Much like the college students of today, Book remembers enjoying her time with friends both in and outside of the dorms.  She recalls how she would sing in the shower room with her friends, go sledding in the winter and apple picking in the fall. She even recalls how campus smells the same to her now as it did when she was a student.

“My friend Lindsey, who I was roommates with, lives in Colorado now, so she hardly ever comes back,” Book said. “When she came back I brought her here, and she [said] it smells the same! And I agreed. Walking by the mailboxes, it still smells the same as it did when I was a student.”

Much has changed since Book’s time as a student here, but evidently, the smells have not. As buildings go up and generations come and go, the most memorable aspects of life at Messiah College remain intact.

Scott Frey, Head Women’s Soccer Coach, graduated from Messiah in 1984. As a former student-athlete-turned-head-coach himself, he has seen how the athletic program at Messiah has changed since his time.

Frey was an active and involved student. His primary activity was, of course, soccer, but on top of that, he was a part of the track team, wrestling team and had a leadership position in SAB.

“It was just different back then,” Frey said. “Back then, you didn’t train all year round. It was just different. You had the ability to do those kinds of things.”

When Frey was a student, there was no traditional training season for student athletes. This freed up some extra time for athletes like him to get involved in other activities on campus, hang out with friends and have some fun.

“Now recruiting is more organized,” Frey said. “Training is year-round and scripted. There’s much more of a directed focus in athletics for athletes now.”

Since his time as a student, Frey claims that the student body as a whole has actually changed less than people may think.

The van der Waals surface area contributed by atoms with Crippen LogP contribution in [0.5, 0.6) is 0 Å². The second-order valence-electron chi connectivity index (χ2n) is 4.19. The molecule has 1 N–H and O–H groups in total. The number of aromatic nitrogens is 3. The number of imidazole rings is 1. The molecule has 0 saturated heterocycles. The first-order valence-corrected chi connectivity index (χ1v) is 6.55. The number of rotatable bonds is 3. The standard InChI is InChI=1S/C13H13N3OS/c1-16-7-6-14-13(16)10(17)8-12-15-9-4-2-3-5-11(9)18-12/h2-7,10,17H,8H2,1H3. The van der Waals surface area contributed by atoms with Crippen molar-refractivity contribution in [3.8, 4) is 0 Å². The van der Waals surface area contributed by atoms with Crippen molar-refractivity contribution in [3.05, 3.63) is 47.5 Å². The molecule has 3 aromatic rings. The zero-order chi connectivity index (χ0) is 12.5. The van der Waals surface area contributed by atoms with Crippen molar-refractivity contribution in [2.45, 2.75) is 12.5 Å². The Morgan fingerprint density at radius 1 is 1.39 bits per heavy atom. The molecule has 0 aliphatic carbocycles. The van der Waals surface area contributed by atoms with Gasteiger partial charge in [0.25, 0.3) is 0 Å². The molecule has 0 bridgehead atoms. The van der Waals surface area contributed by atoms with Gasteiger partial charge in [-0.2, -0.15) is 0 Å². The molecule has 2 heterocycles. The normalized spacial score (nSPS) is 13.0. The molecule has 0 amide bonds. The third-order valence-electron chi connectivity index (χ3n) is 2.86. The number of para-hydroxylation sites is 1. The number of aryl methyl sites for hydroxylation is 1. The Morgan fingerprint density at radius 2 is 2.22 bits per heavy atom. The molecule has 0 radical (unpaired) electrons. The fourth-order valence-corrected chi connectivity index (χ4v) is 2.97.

“I still see students who value and want what Messiah says it offers,” Frey said. “They desire education, mentorship and relationships that are based around their desire to follow after Christ.”

Dr. Mindy Smith, Senior Lecturer in Applied Health Science and the Director of Student Wellness graduated in December of 2003.

Smith, a former student athlete and soccer player under the direction of Coach Frey, also grew up toddling around campus as the daughter of Professor Doug Miller.

“I loved being on campus and watching sports,” Smith said. “I got to know some of his students. I think I grew up with this really positive impression.”

For Smith, Messiah was familiar territory and a place where she had already made some of her own childhood memories. Now, she works side-by-side with her father, whose office happens to be right next to her own.

“I think Messiah for me was very influential in a positive way,” Smith said. “And so I think then, having experienced that as a student and to get to come back, there is kind of a cool connecting point to having been here.”

Generations of students will come and go as Messiah continues to provide a place of growth and opportunity for each new footstep that makes its way to campus. Memories will be made, friends will come together and Messiah will remain, however changed it may seem, strangely familiar.

This article can be found in the October issue of the Swinging Bridge Magazine.